As the world is changing into a place where people with different cultures live together, it is becoming increasingly important to understand cultural differences. Can social psychology inform us on how to prevent conflicts based on such differences?
The relationship between the Dutch government and the Turkish community recently took a turn for the worse. Minister Lodewijk Asscher (Social Affairs) disclosed the results of a study into Turkish organizations in the Netherlands. This publication not only contributed to a heated debate within his party and the exit of two Turkish members from the parliament. It also resulted in an international quarrel with the Turkish government. However, the conclusions of the studies were indefinite at best. They indicated that the organizations in question serve to enhance both the Turkish Islamic identity (bonding) and to strengthen ties with the Dutch community (bridging). So if it was not the content of this message that caused the disagreement, what was the problem?
What Asscher seems to have overlooked is that Turkey is what social psychologists call an honor culture. In these cultures, a person’s worth is strongly tied to his/her honor. Honor reflects not only a person’s self-worth, but also his or her reputation and good name in the eyes of society. Honor cultures are found in different areas around the world, such as the Middle-East, the Mediterranean, Latin countries, and the southern part of the USA. In these cultures, maintaining a good reputation and protecting one’s social image is essential in day-to-day life. Because honor is an important aspect of a person’s identity and group membership, people will go to great lengths to protect it.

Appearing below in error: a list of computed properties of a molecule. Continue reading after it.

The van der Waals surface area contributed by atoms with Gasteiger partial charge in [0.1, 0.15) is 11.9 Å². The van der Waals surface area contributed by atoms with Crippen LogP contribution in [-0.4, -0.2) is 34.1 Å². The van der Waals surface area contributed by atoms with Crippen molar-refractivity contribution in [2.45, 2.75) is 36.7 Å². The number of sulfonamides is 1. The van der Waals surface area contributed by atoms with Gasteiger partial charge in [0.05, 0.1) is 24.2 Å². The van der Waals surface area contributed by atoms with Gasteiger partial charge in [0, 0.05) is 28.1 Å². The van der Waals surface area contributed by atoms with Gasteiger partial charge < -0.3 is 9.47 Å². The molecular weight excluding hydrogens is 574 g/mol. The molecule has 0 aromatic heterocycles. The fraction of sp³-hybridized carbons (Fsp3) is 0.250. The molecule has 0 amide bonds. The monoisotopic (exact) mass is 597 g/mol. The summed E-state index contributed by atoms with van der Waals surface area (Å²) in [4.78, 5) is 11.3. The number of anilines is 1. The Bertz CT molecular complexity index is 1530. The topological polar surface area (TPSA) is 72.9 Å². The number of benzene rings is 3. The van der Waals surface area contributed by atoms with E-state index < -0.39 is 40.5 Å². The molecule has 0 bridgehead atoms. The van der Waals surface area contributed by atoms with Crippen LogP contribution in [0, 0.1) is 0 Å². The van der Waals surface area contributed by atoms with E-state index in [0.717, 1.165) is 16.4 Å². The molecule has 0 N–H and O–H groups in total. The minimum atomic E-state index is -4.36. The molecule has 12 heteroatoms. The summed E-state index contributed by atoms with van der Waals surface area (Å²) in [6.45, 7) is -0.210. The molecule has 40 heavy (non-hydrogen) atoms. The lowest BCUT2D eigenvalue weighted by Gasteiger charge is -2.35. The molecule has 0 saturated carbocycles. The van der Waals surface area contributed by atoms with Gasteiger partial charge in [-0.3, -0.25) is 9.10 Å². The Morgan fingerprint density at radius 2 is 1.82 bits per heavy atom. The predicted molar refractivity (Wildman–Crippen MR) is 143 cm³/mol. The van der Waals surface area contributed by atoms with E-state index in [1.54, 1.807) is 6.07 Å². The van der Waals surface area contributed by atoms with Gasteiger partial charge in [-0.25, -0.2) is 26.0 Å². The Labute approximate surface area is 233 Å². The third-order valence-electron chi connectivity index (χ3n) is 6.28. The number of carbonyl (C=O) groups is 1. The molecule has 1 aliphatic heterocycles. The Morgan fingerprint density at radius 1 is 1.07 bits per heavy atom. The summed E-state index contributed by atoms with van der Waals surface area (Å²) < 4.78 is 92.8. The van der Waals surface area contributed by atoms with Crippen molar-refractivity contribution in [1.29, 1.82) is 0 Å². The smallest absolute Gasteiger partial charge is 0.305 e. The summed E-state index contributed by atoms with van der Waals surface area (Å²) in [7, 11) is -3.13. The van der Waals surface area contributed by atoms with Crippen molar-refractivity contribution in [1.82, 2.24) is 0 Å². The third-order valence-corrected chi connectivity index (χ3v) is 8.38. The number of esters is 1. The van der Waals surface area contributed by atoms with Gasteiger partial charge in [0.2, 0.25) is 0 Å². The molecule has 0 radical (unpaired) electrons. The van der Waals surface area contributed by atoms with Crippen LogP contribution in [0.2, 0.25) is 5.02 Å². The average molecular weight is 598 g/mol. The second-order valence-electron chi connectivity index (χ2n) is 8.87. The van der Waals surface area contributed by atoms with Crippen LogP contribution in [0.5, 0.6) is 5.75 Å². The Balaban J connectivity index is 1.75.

Recently, the Volkskrant published a profile on minister Asscher, describing him as “a man of confrontation”. His preferred method of operation was described as “humiliation first, discussion second”. Researchers have found that people from honor cultures are particularly reactive to being humiliated or shamed. The consequences of such provocations have been shown on emotional, behavioral as well as physiological levels. For example, when people concerned with honor are insulted, not only does their anger level rise significantly, but also their cortisol (stress) and testosterone (aggression) levels. In our own laboratory, we have found that manipulating people’s sense of honor in an experiment resulted in a heightened sense of (physiological) threat and aggression. This was even the case in participants from non-honor cultures. It seems that reliance on honor as a source of personal worth makes people sensitive to social evaluations. Not surprisingly, Asscher’s tactic of shaming seems to have backfired on him this time. Though it may have served him well before, this time is it has aroused more resistance than cooperation.
Does this mean that one should always avoid confrontation with people from honor cultures? Certainly not. However, there are many ways to go about this. The same research shows that if treated with respect, members of honor cultures often tend to be more friendly, cooperative, and accommodating than individuals from other cultures. In one study, we even found that honor-culture members were likely to share more money with a competitor after they were complimented by that same competitor than they would have if they had not been complimented. So, if your goal is to promote cooperation rather conflict with someone from an honor culture, your best bet might be to address an issue respectfully rather than offending them publicly.